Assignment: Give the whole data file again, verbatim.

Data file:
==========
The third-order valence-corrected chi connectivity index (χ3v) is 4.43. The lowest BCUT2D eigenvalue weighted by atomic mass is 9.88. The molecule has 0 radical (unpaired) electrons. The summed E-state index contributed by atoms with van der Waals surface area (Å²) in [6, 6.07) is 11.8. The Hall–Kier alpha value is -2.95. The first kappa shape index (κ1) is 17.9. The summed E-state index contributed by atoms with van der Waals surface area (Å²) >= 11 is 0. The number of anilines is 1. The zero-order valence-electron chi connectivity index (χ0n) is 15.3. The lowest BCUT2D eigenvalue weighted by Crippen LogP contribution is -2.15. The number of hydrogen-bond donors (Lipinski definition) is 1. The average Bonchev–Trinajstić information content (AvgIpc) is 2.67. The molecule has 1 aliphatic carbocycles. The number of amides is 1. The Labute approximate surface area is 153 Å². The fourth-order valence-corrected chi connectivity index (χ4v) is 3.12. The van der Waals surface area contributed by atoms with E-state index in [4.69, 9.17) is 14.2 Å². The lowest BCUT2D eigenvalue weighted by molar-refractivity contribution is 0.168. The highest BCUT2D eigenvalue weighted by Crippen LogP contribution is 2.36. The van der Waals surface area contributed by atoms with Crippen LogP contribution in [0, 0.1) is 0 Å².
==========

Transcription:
The third-order valence-corrected chi connectivity index (χ3v) is 4.43. The lowest BCUT2D eigenvalue weighted by atomic mass is 9.88. The molecule has 0 radical (unpaired) electrons. The summed E-state index contributed by atoms with van der Waals surface area (Å²) in [6, 6.07) is 11.8. The Hall–Kier alpha value is -2.95. The first kappa shape index (κ1) is 17.9. The summed E-state index contributed by atoms with van der Waals surface area (Å²) >= 11 is 0. The number of anilines is 1. The zero-order valence-electron chi connectivity index (χ0n) is 15.3. The lowest BCUT2D eigenvalue weighted by Crippen LogP contribution is -2.15. The number of hydrogen-bond donors (Lipinski definition) is 1. The average Bonchev–Trinajstić information content (AvgIpc) is 2.67. The molecule has 1 aliphatic carbocycles. The number of amides is 1. The Labute approximate surface area is 153 Å². The fourth-order valence-corrected chi connectivity index (χ4v) is 3.12. The van der Waals surface area contributed by atoms with E-state index in [4.69, 9.17) is 14.2 Å². The lowest BCUT2D eigenvalue weighted by molar-refractivity contribution is 0.168. The highest BCUT2D eigenvalue weighted by Crippen LogP contribution is 2.36. The van der Waals surface area contributed by atoms with Crippen LogP contribution in [0, 0.1) is 0 Å².